Erik ten Hag

A year ago this week Ole Gunnar Solskjaer’s reign as Manchester United manager was unravelling at breakneck speed. This time 12 months ago United had lost to Leicester City and would finish the week beaten 5-0 by Liverpool at Old Trafford.

It still feels incredulous that Solskjaer could survive that humiliation, limping on another four weeks and four games, until his team were beaten 4-1 at Watford and the game was up.

Perhaps Tottenham are fitting opponents for United on the anniversary of the week when things began to spiral out of control. The reason Solskjaer survived that beating by Liverpool is that United were unconvinced about the candidacy of Antonio Conte, who was available and willing to step in.

While United prevaricated on the Italian’s suitability, Tottenham didn’t. Out went Nuno Espirito Santo and in came Conte, nearly a month before United settled on the disastrous Ralf Rangnick as a placeholder.

It sums up the mess that became of last season and one of the endless debates was over whether United were right to pass over Conte, a demanding, combustible manager who would have been the polar opposite to Solskjaer and probably unsuited to what the players needed. Gary Neville has certainly nailed his colours to the mast, convinced United were right not to pursue the former Chelsea manager.

He gets results, however. Since Tottenham appointed Conte on November 2 last year they have amassed 79 points across 38 Premier League games, compared to United’s haul of 57 in 37 games.

Even with United having settled on a long-term appointment this summer, Spurs are already seven points ahead of Ten Hag’s team, although United do have a game in hand.

It’s difficult to look at those results and think United made the right call in not opting for Conte a year ago, but there are reasons to believe he wouldn’t have had the same success at Old Trafford that he’s had in North London.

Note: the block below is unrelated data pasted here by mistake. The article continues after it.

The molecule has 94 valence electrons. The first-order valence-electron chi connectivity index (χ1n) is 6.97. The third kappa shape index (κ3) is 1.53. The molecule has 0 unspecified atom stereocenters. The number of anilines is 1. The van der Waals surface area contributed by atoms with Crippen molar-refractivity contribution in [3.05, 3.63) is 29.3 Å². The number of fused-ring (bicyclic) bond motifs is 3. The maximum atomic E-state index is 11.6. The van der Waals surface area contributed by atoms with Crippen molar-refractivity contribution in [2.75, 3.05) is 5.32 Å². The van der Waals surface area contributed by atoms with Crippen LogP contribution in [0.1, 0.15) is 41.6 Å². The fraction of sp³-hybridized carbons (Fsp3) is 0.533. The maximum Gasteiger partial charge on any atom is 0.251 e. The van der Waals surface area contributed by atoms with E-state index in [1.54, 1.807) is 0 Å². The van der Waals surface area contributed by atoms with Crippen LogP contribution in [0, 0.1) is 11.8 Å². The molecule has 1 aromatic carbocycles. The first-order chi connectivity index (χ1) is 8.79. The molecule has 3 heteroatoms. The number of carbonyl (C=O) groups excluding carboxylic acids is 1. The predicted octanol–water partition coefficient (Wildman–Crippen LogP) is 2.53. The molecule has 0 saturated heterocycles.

For starters, he took over a team who had been playing in a three-man defence under Nuno and had the personnel to suit his style. He added to that in the January transfer window with some shrewd business, but the conditions were ideal.

Not only did Tottenham have wing-backs, but they had a strong No. 9 in Harry Kane, always a feature in Conte’s best teams, as well as a second striker in Son Heung-Min. He had to fine-tune them tactically and bring their fitness levels up to his standard, but it’s been evolution rather than revolution really, especially in terms of the system.

That wouldn’t have been the case at United. While Solskjaer did sometimes use a back three, it had become rarer and this squad really didn’t have the players to suit Conte’s style.

They had just spent £73million on Jadon Sancho and while his progress has been a little slower than hoped for, it’s difficult to envisage an obvious role for him under Conte, who tends to use forwards who can play fairly narrow.

He would also have struggled to find three central defenders to rely on in terms of fitness, with Raphael Varane suffering fitness problems last season. Harry Maguire and Victor Lindelof might have featured, but the quality diminished after that.

But the biggest impediment of all was the lack of wing-backs. This is a vital role in a Conte system and United just don’t have the players for it. Alex Telles wasn’t good enough on the left and Aaron Wan-Bissaka was far too defensive on the right.

Maybe Conte would have played Diogo Dalot, but there’s no guarantee he would have been a success and he still has to prove himself at United. Luke Shaw has played the wing-back role for England, but was often used as a left-sided centre-back when Solskjaer moved to a three-man defence.

It feels like this United squad just didn’t have the players to make Conte’s tenure an immediate success. United opted to go for a short-term appointee in Rangnick and while that turned out badly, they believe they have the right man now in Ten Hag.

The Dutchman has a clear style of play and it is certainly more entertaining than Conte’s approach. Tottenham sit third in the league this season but their underlying numbers aren’t spectacular and they have been functional rather than spectacular.

United have plenty of room for growth under Ten Hag and they will have to improve this season, but there have been encouraging signs and some excellent passages of play.

One glance at the league table will tell you that the decision to ignore Conte was a mistake, but it’s not as simple as that.


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